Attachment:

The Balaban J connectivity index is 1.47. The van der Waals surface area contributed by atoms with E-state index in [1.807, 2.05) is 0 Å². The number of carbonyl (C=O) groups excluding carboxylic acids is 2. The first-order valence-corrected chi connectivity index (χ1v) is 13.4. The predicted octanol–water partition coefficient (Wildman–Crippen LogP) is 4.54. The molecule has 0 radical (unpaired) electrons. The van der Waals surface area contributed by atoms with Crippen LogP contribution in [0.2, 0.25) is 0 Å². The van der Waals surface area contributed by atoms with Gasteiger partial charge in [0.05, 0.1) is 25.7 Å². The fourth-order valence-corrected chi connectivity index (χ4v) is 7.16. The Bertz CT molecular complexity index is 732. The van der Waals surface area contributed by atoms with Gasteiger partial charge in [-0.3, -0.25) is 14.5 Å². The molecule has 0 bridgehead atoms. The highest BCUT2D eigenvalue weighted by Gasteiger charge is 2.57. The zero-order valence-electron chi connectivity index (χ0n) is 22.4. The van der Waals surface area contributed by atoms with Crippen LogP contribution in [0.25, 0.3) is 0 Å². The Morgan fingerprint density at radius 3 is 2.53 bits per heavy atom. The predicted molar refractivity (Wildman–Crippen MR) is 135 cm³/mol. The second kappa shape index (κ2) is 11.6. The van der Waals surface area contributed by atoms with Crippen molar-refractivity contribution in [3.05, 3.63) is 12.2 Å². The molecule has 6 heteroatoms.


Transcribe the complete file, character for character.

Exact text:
The Balaban J connectivity index is 1.47. The van der Waals surface area contributed by atoms with E-state index in [1.807, 2.05) is 0 Å². The number of carbonyl (C=O) groups excluding carboxylic acids is 2. The first-order valence-corrected chi connectivity index (χ1v) is 13.4. The predicted octanol–water partition coefficient (Wildman–Crippen LogP) is 4.54. The molecule has 0 radical (unpaired) electrons. The van der Waals surface area contributed by atoms with Crippen LogP contribution in [0.2, 0.25) is 0 Å². The van der Waals surface area contributed by atoms with Gasteiger partial charge in [0.05, 0.1) is 25.7 Å². The fourth-order valence-corrected chi connectivity index (χ4v) is 7.16. The Bertz CT molecular complexity index is 732. The van der Waals surface area contributed by atoms with Gasteiger partial charge in [-0.3, -0.25) is 14.5 Å². The molecule has 0 bridgehead atoms. The highest BCUT2D eigenvalue weighted by Gasteiger charge is 2.57. The zero-order valence-electron chi connectivity index (χ0n) is 22.4. The van der Waals surface area contributed by atoms with Crippen LogP contribution in [0.25, 0.3) is 0 Å². The Morgan fingerprint density at radius 3 is 2.53 bits per heavy atom. The predicted molar refractivity (Wildman–Crippen MR) is 135 cm³/mol. The second kappa shape index (κ2) is 11.6. The van der Waals surface area contributed by atoms with Crippen molar-refractivity contribution in [3.05, 3.63) is 12.2 Å². The molecule has 6 heteroatoms.